Monthly Archives: January 2016

Keep Talking and Nobody Explodes

This week’s Wednesday meeting saw the Queens’ CompScis participate in a somewhat different activity: bomb defusal.

In Keep Talking and Nobody Explodes, a player is locked in a room with a bomb that will imminently go off, and has five minutes (or less) to defuse the bomb by disarming several complicated modules. However, they have absolutely no idea how to defuse the bomb. Thankfully, the other players are equipped with a bomb defusal manual — but they can’t see the bomb, so everyone involved has to communicate quickly and clearly to stand a chance of survival.


Having arranged ourselves into threes and deciding on team names, we got to work. The game proved to be quite interesting, and certainly tested our ability to convey information accurately and under pressure. We deciphered confusing symbols, disambiguated between lots of homophones, and tried to tackle a light displaying Morse Code, although around half of us found it impossible to coherently read out the rapid sequence of dots and dashes.

Overall, we enjoyed improving our communications skills in a fast-paced and competitive game environment. Congratulations to Dhruv, Henry, and Tamara, who managed to defuse 9 bombs by the end of the session! Also thanks to the developers of Keep Talking and Nobody Explodes for providing us with copies of the game.

Game Theory – NIM and Sprague-Grundy

Last Wednesday we were given a talk by Radu, one of the third year students at Queens’. His talk introduced us to some interesting and cool concepts in game theory – a topic that relates well to Computer Science, such as in problems where the optimal play must be taken.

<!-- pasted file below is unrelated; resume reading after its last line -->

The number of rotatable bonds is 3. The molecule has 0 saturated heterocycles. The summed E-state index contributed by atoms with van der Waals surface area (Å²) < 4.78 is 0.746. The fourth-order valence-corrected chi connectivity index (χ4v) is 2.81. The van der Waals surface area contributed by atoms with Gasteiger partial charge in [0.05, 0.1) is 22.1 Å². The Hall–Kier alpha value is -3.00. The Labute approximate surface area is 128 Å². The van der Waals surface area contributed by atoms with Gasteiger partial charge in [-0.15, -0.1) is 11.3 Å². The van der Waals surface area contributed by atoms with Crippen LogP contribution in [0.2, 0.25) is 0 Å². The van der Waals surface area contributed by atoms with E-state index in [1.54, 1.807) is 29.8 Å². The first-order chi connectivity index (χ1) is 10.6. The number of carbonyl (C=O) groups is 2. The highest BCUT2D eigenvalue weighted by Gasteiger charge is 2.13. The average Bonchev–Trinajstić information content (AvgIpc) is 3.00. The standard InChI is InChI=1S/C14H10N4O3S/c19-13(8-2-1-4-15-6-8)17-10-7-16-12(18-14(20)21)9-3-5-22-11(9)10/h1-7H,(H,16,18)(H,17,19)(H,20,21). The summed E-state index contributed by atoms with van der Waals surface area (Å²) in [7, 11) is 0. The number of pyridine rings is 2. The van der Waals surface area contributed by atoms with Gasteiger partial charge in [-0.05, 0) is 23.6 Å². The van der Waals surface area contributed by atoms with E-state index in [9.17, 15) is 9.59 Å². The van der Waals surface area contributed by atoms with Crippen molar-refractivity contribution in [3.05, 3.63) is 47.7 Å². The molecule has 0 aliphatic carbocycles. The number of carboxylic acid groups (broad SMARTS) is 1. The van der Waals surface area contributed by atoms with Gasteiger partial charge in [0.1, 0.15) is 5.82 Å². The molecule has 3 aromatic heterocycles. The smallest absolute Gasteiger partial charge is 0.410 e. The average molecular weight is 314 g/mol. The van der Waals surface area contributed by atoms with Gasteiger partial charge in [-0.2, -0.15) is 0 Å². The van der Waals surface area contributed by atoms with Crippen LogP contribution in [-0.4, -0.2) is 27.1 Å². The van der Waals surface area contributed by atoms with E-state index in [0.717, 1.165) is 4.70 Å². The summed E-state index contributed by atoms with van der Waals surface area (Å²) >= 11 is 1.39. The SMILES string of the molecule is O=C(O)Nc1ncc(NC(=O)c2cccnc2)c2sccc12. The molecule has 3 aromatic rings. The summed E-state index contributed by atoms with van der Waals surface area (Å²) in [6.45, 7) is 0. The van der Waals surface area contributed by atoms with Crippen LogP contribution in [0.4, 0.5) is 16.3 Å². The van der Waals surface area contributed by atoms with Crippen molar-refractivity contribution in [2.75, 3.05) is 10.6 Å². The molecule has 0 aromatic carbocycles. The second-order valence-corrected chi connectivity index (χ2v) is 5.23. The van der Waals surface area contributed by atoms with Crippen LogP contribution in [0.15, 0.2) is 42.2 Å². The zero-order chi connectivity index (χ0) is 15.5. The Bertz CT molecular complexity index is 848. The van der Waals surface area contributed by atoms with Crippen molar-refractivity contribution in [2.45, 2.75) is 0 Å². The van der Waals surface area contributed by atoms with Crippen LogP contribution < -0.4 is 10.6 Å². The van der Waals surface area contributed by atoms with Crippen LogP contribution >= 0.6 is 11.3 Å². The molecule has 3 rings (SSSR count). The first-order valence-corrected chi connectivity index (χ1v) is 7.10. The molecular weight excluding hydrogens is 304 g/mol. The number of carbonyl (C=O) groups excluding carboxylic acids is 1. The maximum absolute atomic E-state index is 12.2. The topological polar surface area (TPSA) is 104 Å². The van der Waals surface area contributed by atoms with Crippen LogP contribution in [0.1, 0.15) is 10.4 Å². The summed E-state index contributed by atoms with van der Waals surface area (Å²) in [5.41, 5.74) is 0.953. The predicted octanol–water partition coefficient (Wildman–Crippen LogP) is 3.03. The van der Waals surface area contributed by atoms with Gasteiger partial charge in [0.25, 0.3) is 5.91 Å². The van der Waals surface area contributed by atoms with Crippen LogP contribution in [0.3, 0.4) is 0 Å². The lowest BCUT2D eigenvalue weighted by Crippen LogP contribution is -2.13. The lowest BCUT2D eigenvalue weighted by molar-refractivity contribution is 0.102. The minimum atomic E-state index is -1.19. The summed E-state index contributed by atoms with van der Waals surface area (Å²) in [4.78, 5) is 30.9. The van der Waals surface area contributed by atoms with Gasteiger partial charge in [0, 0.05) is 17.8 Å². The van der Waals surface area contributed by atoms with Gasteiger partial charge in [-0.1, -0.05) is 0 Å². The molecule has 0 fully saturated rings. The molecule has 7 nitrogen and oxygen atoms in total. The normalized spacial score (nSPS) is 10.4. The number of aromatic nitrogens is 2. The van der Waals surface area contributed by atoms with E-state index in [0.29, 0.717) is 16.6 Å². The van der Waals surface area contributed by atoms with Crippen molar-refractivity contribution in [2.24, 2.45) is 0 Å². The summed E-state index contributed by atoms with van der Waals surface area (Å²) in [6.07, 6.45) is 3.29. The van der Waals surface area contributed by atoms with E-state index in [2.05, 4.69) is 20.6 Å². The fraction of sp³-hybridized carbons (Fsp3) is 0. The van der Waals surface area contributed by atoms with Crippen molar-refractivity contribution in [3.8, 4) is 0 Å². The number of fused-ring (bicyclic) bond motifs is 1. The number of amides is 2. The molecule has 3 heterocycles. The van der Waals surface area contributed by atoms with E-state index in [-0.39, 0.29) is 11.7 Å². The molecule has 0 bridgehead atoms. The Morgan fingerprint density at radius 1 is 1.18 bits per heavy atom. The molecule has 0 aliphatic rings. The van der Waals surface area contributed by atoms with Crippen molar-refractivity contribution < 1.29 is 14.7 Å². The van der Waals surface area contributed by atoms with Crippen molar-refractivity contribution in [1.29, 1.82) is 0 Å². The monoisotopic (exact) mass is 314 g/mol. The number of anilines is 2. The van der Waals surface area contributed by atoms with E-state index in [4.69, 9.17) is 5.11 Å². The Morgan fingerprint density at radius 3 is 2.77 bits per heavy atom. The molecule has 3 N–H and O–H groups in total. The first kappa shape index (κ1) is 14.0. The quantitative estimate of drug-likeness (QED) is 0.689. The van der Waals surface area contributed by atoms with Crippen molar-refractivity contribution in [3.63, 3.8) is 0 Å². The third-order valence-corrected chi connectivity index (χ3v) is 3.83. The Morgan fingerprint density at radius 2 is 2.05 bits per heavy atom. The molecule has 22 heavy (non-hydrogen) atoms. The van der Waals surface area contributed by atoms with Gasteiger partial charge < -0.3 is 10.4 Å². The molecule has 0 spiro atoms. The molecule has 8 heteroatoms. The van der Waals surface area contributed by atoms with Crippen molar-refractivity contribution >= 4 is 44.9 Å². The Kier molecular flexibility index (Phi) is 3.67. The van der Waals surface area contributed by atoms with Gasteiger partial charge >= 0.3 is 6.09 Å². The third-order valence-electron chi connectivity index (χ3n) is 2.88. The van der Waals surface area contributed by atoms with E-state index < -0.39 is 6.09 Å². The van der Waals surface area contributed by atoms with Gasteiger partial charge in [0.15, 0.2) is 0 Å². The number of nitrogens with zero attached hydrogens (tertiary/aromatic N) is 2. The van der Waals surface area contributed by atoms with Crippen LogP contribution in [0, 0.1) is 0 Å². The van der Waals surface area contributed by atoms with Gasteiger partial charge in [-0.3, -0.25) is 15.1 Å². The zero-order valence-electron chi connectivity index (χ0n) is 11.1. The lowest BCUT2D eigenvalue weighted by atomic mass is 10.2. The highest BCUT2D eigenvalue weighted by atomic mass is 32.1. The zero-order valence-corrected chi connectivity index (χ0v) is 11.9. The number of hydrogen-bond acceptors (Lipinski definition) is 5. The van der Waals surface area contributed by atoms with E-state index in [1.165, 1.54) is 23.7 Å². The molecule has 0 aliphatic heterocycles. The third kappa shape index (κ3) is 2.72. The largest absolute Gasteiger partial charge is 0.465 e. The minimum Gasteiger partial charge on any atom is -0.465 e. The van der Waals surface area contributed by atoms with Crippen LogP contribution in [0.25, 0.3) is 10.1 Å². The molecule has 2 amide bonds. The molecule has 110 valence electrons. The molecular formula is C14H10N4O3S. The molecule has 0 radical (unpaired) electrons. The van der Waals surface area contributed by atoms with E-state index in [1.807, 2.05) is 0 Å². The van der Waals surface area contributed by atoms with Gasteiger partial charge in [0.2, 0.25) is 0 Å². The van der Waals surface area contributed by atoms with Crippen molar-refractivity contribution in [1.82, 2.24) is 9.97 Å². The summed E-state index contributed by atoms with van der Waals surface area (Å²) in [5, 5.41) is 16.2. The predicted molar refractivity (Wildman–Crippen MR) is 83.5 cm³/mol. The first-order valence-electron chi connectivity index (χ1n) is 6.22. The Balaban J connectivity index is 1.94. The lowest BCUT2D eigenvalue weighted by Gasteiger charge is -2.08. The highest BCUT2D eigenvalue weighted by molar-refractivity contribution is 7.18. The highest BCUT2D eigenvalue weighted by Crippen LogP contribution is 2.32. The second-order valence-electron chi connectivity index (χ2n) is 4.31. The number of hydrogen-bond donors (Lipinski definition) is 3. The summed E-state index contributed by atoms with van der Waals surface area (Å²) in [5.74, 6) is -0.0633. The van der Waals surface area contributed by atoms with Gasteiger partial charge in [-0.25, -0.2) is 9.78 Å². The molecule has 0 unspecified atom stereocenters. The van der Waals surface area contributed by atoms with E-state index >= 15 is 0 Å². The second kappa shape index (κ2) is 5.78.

Radu’s talk focused on NIM-style games. The aim of the game is to be the last player to be able to play a move. The image below shows an example – three piles of coins exist, and a each turn a play is allowed to take as many coins as they like, from a single pile (they must take at least one coin). IE, the player could take all the coins from pile one, and then it would be the opposing players turn.

Screenshot from 2016-01-26 12-09-24

Through the clever use of XORing the numbers, Radu went on to show that calculating and making the optimal play is very easy. Once a player has forced themselves into a winning state (where the XOR-Sum of all numbers is 0), as long as the player maintains the optimal play, they cannot lose.

Screenshot from 2016-01-26 12-16-34

Moving on from the NIM game, Radu went on to show (Via the Sprague-Grundy theorem) that many games can be reduced into a NIM game, and thus an optimal solution can be found. One such example is represented in the image above, the “Poison Chocolate Problem”, where a player can take any row(s) or column(s) in a single turn, but must not be the player to eat the poisoned block.